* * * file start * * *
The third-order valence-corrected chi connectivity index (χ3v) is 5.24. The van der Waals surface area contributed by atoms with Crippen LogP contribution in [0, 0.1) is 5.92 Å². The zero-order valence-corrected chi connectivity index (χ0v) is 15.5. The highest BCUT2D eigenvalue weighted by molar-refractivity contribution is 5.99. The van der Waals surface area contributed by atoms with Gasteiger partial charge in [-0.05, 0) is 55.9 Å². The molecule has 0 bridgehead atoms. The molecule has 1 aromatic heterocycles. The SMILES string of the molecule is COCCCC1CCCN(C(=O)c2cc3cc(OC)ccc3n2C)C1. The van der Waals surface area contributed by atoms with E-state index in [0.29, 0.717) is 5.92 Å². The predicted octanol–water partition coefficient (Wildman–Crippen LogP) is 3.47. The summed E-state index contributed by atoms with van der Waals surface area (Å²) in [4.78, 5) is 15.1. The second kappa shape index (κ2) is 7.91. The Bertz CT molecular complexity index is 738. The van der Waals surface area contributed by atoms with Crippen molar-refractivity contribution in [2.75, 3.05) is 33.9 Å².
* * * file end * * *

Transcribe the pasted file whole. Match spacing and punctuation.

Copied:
The third-order valence-corrected chi connectivity index (χ3v) is 5.24. The van der Waals surface area contributed by atoms with Crippen LogP contribution in [0, 0.1) is 5.92 Å². The zero-order valence-corrected chi connectivity index (χ0v) is 15.5. The highest BCUT2D eigenvalue weighted by molar-refractivity contribution is 5.99. The van der Waals surface area contributed by atoms with Gasteiger partial charge in [-0.05, 0) is 55.9 Å². The molecule has 0 bridgehead atoms. The molecule has 1 aromatic heterocycles. The SMILES string of the molecule is COCCCC1CCCN(C(=O)c2cc3cc(OC)ccc3n2C)C1. The van der Waals surface area contributed by atoms with E-state index in [0.29, 0.717) is 5.92 Å². The predicted octanol–water partition coefficient (Wildman–Crippen LogP) is 3.47. The summed E-state index contributed by atoms with van der Waals surface area (Å²) in [4.78, 5) is 15.1. The second kappa shape index (κ2) is 7.91. The Bertz CT molecular complexity index is 738. The van der Waals surface area contributed by atoms with Crippen molar-refractivity contribution in [2.75, 3.05) is 33.9 Å².